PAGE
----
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5

L2 isn't a super stable point, but only quasi-stable. Things can't stay at that point for a long period of time without some work to stay there. Estimates say that number is around 5-16 m/s, depending on the object exactly. Sufficeth to say, most objects don't thrust to stay there naturally, so there isn't a lot of dust actually trapped at any particular L2 (...


0

This is still a bit vague - it's tough for a satellite to detect plants (with or without specifically looking for a chlorophyll signature) at low spatial density in a desert. If your hypothetical exoplanet were covered in a thick layer of cyanobacteria the signal would be much greater than the signal from a copy of Earth. However, AFAIK the best we've done ...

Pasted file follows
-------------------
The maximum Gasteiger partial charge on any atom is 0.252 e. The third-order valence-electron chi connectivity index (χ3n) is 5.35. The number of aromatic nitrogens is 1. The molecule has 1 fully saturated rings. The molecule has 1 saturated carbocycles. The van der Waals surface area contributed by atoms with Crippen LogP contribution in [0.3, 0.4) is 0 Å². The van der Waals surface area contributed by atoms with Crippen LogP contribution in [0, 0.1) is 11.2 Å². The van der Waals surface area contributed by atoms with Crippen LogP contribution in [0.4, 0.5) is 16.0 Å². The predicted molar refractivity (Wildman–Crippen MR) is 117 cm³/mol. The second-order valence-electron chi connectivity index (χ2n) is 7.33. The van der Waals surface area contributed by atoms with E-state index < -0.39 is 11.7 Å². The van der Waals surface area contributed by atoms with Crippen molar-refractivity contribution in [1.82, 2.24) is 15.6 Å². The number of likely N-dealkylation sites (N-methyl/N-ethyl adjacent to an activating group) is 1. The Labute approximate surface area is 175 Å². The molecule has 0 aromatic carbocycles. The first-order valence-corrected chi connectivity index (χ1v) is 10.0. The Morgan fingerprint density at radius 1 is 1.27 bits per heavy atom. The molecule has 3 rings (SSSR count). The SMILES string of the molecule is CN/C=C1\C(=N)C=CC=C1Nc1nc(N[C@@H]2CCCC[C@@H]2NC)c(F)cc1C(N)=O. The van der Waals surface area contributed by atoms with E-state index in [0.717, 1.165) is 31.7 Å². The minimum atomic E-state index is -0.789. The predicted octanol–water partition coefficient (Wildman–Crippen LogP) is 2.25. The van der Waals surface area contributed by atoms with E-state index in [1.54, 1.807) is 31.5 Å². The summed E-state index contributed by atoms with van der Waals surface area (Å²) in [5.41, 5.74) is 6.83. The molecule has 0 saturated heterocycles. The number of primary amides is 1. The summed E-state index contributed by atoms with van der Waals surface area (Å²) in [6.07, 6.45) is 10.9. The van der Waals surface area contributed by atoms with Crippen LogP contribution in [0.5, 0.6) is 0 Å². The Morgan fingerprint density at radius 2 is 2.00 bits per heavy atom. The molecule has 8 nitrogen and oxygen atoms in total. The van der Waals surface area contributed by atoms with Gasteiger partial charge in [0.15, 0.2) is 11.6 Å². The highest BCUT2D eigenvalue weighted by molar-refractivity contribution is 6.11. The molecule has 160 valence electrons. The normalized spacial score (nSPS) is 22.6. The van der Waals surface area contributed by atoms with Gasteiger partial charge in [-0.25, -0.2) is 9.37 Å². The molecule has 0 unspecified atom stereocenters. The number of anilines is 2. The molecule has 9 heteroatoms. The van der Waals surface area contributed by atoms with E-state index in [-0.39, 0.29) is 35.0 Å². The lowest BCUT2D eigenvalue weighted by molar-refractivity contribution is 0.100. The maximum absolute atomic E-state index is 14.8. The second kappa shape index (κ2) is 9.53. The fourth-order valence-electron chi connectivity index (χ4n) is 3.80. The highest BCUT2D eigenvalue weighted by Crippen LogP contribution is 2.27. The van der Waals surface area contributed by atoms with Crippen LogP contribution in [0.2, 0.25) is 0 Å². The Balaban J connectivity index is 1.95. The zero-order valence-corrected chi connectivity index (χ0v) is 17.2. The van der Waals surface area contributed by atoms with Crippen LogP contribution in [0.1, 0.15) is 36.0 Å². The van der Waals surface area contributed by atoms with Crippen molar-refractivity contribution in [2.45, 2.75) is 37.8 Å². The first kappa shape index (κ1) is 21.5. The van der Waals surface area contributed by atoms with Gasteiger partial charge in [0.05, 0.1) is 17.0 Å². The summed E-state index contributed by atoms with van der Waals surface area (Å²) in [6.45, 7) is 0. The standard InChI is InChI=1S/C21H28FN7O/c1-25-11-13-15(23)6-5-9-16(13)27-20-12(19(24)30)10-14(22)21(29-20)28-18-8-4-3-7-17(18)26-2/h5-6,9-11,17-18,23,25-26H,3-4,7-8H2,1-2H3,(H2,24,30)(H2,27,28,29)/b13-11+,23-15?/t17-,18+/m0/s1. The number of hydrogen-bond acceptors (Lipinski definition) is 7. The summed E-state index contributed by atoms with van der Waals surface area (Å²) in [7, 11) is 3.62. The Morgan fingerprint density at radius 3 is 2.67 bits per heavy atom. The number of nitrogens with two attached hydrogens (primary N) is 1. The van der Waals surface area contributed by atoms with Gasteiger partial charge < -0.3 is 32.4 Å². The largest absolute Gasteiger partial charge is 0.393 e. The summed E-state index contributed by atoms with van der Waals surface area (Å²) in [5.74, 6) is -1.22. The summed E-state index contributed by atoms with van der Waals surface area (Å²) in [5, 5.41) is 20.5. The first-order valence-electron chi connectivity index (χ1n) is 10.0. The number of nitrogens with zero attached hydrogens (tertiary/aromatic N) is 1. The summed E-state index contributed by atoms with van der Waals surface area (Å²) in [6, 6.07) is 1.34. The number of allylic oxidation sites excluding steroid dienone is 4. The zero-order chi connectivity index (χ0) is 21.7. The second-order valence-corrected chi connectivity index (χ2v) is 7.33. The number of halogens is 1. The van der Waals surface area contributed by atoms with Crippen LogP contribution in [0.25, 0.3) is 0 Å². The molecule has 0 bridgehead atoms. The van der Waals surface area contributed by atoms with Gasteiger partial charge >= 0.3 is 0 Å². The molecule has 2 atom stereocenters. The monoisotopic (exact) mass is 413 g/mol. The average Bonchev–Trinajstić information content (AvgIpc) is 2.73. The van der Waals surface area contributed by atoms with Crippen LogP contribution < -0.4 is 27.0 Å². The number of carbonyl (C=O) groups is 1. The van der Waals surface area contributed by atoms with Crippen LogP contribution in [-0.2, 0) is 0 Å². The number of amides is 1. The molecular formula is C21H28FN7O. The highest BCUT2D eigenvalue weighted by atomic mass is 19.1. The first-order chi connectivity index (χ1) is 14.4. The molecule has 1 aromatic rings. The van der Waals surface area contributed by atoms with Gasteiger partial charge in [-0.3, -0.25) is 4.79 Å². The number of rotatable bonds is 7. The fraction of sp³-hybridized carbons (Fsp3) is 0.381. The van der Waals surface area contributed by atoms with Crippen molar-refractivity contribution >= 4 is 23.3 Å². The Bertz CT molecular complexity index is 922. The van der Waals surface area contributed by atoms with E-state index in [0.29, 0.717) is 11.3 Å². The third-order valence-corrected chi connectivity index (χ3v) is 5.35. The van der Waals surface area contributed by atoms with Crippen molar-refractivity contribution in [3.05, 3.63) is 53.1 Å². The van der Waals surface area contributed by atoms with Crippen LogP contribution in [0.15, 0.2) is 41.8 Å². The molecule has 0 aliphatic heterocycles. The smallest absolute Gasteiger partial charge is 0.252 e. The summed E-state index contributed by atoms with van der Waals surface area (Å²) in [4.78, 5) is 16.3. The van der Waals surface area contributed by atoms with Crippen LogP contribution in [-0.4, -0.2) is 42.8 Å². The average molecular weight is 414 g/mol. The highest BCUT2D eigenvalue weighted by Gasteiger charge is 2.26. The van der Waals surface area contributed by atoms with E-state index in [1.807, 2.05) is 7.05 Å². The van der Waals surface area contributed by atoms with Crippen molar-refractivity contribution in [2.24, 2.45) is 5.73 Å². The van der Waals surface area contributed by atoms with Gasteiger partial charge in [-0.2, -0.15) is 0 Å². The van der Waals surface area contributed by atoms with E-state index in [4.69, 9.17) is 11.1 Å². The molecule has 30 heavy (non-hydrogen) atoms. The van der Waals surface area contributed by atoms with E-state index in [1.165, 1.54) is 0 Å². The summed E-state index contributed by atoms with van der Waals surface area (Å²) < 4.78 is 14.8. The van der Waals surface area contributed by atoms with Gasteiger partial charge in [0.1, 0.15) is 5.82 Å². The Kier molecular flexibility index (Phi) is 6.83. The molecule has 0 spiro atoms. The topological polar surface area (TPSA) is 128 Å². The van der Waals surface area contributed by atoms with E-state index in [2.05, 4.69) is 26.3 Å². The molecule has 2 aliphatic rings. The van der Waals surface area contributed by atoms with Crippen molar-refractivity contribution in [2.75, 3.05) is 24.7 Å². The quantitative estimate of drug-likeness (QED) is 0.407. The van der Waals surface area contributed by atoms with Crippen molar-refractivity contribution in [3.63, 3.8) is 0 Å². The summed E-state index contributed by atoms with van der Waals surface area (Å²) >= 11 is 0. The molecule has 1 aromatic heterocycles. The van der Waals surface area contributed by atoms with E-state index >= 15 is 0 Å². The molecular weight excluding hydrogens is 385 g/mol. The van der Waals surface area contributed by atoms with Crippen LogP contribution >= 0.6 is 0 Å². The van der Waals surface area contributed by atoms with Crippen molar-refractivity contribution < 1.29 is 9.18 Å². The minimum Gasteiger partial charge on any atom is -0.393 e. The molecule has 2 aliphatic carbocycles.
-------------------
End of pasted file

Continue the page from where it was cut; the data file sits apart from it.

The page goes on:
7

Detecting chlorophyl on exoplanets is definitely something people are interested in: see this paper (published as "Detecting biomarkers on an exo-Earth", Timothy D. Brandt, David S. Spiegel, Proceedings of the National Academy of Sciences Sep 2014, 111 (37) 13278-13283; DOI: 10.1073/pnas.1407296111), for instance. On the assumption that people are writing ...


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